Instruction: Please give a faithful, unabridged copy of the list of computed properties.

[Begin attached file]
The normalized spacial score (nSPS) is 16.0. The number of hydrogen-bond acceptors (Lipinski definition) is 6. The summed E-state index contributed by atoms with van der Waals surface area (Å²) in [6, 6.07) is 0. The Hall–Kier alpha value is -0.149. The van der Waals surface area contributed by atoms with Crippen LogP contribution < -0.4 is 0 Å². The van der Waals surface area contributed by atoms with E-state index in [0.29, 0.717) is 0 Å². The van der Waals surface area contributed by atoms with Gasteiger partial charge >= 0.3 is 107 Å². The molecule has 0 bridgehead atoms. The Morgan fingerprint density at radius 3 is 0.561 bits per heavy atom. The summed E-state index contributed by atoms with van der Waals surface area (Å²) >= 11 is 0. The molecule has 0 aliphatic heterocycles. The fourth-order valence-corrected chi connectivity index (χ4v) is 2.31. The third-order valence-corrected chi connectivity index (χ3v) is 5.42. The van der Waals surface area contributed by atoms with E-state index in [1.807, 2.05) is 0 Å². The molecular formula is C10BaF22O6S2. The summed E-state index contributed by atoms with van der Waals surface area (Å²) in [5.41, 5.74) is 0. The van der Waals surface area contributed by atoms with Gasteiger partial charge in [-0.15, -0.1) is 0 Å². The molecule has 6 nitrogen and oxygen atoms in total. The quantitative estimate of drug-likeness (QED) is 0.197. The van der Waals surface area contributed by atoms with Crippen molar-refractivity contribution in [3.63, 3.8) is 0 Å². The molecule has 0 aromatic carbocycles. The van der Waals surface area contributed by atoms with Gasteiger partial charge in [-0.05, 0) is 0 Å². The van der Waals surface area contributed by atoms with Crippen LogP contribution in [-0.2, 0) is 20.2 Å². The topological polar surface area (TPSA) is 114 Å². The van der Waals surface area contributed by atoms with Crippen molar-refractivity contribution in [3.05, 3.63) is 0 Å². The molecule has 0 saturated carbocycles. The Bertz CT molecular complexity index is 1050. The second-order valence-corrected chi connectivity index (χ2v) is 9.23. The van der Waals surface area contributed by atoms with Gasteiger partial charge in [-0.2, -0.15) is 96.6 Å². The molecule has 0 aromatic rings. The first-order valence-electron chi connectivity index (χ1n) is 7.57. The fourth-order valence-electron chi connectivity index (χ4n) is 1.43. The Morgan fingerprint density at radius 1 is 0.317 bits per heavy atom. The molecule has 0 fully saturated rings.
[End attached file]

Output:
The normalized spacial score (nSPS) is 16.0. The number of hydrogen-bond acceptors (Lipinski definition) is 6. The summed E-state index contributed by atoms with van der Waals surface area (Å²) in [6, 6.07) is 0. The Hall–Kier alpha value is -0.149. The van der Waals surface area contributed by atoms with Crippen LogP contribution < -0.4 is 0 Å². The van der Waals surface area contributed by atoms with E-state index in [0.29, 0.717) is 0 Å². The van der Waals surface area contributed by atoms with Gasteiger partial charge >= 0.3 is 107 Å². The molecule has 0 bridgehead atoms. The Morgan fingerprint density at radius 3 is 0.561 bits per heavy atom. The summed E-state index contributed by atoms with van der Waals surface area (Å²) >= 11 is 0. The molecule has 0 aliphatic heterocycles. The fourth-order valence-corrected chi connectivity index (χ4v) is 2.31. The third-order valence-corrected chi connectivity index (χ3v) is 5.42. The van der Waals surface area contributed by atoms with E-state index in [1.807, 2.05) is 0 Å². The molecular formula is C10BaF22O6S2. The summed E-state index contributed by atoms with van der Waals surface area (Å²) in [5.41, 5.74) is 0. The van der Waals surface area contributed by atoms with Gasteiger partial charge in [-0.15, -0.1) is 0 Å². The molecule has 6 nitrogen and oxygen atoms in total. The quantitative estimate of drug-likeness (QED) is 0.197. The van der Waals surface area contributed by atoms with Crippen molar-refractivity contribution in [3.63, 3.8) is 0 Å². The molecule has 0 aromatic carbocycles. The van der Waals surface area contributed by atoms with Gasteiger partial charge in [-0.05, 0) is 0 Å². The van der Waals surface area contributed by atoms with Crippen LogP contribution in [-0.2, 0) is 20.2 Å². The topological polar surface area (TPSA) is 114 Å². The van der Waals surface area contributed by atoms with Crippen molar-refractivity contribution in [3.05, 3.63) is 0 Å². The molecule has 0 saturated carbocycles. The Bertz CT molecular complexity index is 1050. The second-order valence-corrected chi connectivity index (χ2v) is 9.23. The van der Waals surface area contributed by atoms with Gasteiger partial charge in [-0.2, -0.15) is 96.6 Å². The molecule has 0 aromatic rings. The first-order valence-electron chi connectivity index (χ1n) is 7.57. The fourth-order valence-electron chi connectivity index (χ4n) is 1.43. The Morgan fingerprint density at radius 1 is 0.317 bits per heavy atom. The molecule has 0 fully saturated rings.